The probe 20 of FIG. 1 has been reconfigured to mount in or on the sandal 82 or a shoe attachment. In this case the probe assembly is located in the hollow heel 85 which contains the sense coil 35 in the front wall 86 of the heel 85. The batteries 31 and the circuit board 32 as well as a display 86 or sound generator 90 are all shown in the heel 85. The sense coil 84 need only be in the proximity, (e.g., 1/2 inch) of a device 40 to sense a device 21 and to activate the visual display 86 or to energize the sound generator 90. The visual display 86 may be on the heel 85 or preferably connected by concealed wires to one of the straps 91 where the indicator 40 may be readily seen by all players. Typical voice commands or messages in this version of the game are:
LOSE A TURN
STAND ON YOUR RIGHT FOOT
GO BACK TO START
TAKE 2 STEPS FORWARD
YOU'RE THE WINNER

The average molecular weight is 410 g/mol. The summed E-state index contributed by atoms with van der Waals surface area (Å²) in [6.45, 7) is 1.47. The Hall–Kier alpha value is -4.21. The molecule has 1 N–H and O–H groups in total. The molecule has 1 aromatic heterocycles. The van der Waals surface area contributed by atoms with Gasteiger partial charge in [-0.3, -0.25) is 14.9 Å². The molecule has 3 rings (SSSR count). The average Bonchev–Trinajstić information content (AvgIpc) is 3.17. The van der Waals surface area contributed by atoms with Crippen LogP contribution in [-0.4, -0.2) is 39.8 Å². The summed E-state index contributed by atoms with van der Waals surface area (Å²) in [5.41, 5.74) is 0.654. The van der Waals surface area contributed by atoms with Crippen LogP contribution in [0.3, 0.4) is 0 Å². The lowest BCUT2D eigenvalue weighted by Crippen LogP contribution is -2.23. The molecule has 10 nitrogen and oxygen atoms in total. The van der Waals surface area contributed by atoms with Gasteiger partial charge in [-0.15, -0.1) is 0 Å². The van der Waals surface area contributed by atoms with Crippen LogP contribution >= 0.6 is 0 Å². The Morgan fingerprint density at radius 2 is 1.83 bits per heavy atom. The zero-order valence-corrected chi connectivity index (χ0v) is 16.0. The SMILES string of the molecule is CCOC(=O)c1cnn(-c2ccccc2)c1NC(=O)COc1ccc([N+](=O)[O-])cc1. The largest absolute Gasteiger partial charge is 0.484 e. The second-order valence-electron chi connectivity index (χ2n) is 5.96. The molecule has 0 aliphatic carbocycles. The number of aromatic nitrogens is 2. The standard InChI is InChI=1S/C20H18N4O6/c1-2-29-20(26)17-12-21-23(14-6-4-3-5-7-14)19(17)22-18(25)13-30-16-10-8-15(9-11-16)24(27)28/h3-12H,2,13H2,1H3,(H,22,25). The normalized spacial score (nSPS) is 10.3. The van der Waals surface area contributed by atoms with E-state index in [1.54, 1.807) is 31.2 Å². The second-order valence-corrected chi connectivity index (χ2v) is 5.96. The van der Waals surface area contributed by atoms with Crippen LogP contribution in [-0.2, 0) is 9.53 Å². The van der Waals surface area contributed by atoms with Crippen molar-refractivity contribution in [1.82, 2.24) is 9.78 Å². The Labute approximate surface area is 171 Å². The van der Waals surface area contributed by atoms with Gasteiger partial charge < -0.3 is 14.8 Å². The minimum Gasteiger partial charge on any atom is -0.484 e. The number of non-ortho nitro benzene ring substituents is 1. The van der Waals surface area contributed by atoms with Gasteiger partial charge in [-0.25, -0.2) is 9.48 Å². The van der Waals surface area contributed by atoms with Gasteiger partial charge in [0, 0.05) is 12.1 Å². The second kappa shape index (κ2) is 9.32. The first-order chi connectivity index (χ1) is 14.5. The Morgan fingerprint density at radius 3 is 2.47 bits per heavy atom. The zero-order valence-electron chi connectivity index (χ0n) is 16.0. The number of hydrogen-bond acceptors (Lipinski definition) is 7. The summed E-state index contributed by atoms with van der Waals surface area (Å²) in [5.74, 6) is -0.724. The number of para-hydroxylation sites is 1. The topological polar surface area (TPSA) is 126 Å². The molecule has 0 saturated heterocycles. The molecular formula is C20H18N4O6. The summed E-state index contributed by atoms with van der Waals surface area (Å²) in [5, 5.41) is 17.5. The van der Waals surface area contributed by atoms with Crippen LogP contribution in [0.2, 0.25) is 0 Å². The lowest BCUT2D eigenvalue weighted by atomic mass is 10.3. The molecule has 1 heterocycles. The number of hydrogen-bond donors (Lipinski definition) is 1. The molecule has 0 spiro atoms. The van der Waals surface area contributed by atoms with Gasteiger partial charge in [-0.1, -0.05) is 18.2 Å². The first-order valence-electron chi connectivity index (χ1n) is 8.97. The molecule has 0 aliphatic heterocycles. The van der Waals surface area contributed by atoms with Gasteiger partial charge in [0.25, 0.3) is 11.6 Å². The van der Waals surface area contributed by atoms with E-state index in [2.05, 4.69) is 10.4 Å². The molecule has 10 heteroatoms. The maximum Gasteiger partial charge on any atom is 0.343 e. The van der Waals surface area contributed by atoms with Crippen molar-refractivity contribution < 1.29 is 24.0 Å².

FIG. 23 is a flow chart for the interactive version of this invention in which sequence of "hits" or detection of devices by the probe in any game embodiment produces a different response. In the example of FIG. 23, eight different devices are used identified as inputs #1-#8 for illustration purposes. The detector of FIGS. 8 and 10 determine whether there is a "hit" and which of the devices has been detected by correspondence with the hit pulse on lead 109 and the ring counter output of FIG. 8. When a first "hit" occurs indicating an input #1, protocol 1A is initiated. A protocol is a predetermined course of action or event such as game status, an instruction, reward, a penalty, verbal and sound generation, limited only by the imagination and ingenuity of the game designer.